Ongoing testing on Three Mile Lake shows the blue-green algae bloom that caused concern at the end of August is back to normal, according to the local health unit.
The Simcoe Muskoka District Health Unit lifted the warning this week after test results by the Ministry of the Environment showed the levels of microsystin, the toxin created by the algae, were below safe drinking levels.
“The only precaution to note is that the Ministry of Environment is still continuing to test, at least this week,” said Jerry Capko, manager of the safe water program for the health unit.
The warning was issued to lake residents on August 31, advising them not to drink the water and to avoid swimming and water activities because of blue-green algae blooms that were found on the west side of the lake.
On Sept. 5, the Ministry of the Environment (MOE) tested the lake again, confirming toxin levels were still above safe drinking levels.
On Sept. 12, tests showed the levels had fallen below safe drinking levels.
Capko said it was never a panic situation to begin with, only precautionary, and it continues to be that way.
“This is a normal environmental cycle,” Capko said. “Nothing horrible is happening here, this is the way blue-green algae works. It’s throughout Ontario.”
Throughout the warning period, the toxin levels remained well below the range where skin irritations usually occur, but at the time Capko said “it would be imprudent to say skin irritations won’t occur and it’s OK to go in the water.”
“They don’t sample every 15 feet. There may be areas of higher concentration, there may not,” he explained.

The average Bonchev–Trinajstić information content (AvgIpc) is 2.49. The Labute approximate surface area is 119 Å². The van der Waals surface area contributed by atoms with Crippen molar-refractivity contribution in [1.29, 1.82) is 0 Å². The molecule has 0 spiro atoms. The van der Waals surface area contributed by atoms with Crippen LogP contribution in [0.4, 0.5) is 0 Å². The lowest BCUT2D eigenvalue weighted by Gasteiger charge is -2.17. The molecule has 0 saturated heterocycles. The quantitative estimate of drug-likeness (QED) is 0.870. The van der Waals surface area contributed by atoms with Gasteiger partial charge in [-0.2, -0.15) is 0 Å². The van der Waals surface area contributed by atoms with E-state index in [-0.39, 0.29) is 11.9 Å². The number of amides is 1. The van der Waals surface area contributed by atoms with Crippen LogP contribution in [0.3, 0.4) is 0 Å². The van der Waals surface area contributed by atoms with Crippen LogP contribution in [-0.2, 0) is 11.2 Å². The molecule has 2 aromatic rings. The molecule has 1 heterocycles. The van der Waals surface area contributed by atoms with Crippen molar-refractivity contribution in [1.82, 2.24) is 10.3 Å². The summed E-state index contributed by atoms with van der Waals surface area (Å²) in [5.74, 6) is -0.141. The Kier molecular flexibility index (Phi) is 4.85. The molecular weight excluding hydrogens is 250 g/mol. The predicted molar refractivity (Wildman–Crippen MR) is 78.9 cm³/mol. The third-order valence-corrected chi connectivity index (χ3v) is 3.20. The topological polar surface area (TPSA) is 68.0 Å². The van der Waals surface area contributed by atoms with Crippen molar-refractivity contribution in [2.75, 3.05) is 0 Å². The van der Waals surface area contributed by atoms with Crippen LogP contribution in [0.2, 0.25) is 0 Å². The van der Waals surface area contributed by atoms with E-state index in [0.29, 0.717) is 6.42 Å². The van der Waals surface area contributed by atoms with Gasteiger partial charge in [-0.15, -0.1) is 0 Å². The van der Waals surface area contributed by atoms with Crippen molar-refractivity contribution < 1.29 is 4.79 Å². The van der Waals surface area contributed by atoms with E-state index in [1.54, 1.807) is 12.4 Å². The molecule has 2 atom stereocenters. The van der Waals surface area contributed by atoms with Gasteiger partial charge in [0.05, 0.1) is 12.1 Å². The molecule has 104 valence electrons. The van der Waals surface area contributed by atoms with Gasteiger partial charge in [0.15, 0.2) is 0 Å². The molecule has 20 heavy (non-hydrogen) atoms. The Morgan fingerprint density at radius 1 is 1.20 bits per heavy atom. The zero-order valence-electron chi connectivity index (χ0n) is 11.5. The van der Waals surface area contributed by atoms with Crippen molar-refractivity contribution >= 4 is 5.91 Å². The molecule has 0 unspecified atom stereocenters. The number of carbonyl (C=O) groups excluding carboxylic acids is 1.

Water is considered unsafe for drinking once it reaches 1.5 micrograms/litre (ug/L) of microsystin. It is considered unsafe for swimming and bodily contact between 10-20 ug/L.
The health unit advises people to stay away from water that has algae blooms in it because of the unpredictability of the increase and decrease in blooms and the toxicity related to them.
Robert Fullerton, director of lake stewardship for the Three Mile Lake Association, said residents have been carrying on as usual this year.
“The very low levels in the majority of the lake indicate that the bloom in the west end is an anomaly. The summer, from a weather standpoint, has been amazing and the residents of Three Mile Lake have taken full advantage of the great boating, swimming and fishing the lake has to offer — with no ill effects.”
Capko said algae on the lake are going through their life cycle as usual.
“It tends to disappear towards the end of the year. It’s the difference of having prolonged, hot, dry weather with still air where algae bloom is very much encouraged, as opposed to rough weather and cold temperatures where it’s discouraged,” Capko said.
In 2005, the blue-green algae blooms appeared in alarming numbers on the lake, causing great concern for residents.
“The algae bloom of 2005 was significantly different,” said Rob Tanner, president of the Three Mile Lake Association. “Although it caused considerable concern at the time, the winter came, followed by a spring that saw a very clear and clean (algae-free) lake.”
Capko said he can’t compare this year’s blooms to 2005 because what they are looking for is different.
In 2005 the health unit was looking for blue-green algae blooms and they were very proactive, he said. Health unit staff analyzed the 2005 situation and now they test for the levels of microsystin in the water instead of looking only for the blooms.
They didn’t check the microsystin levels in 2005, so he doesn’t know how it compares, he said.
Tanner said the serious bloom in 2005 revived the Three Mile Lake Association, which encourages good lake stewardship by all lake residents.
Tanner said the 2005 incident also prompted the Township of Muskoka Lakes to inspect every septic system on the lake. Several didn’t work and a number were unacceptable, but he said a followup by the township showed the necessary work has been done.
“I believe it gave all of the residents a better understanding of what we need to do to keep our lake as healthy as possible,” continued Tanner.
The association, along with the Ministry of the Environment and Simcoe Muskoka District Health Unit, will continue to monitor the testing results. As they become available, they will be posted on the Three Mile Lake Association’s website at www.3milelake.ca.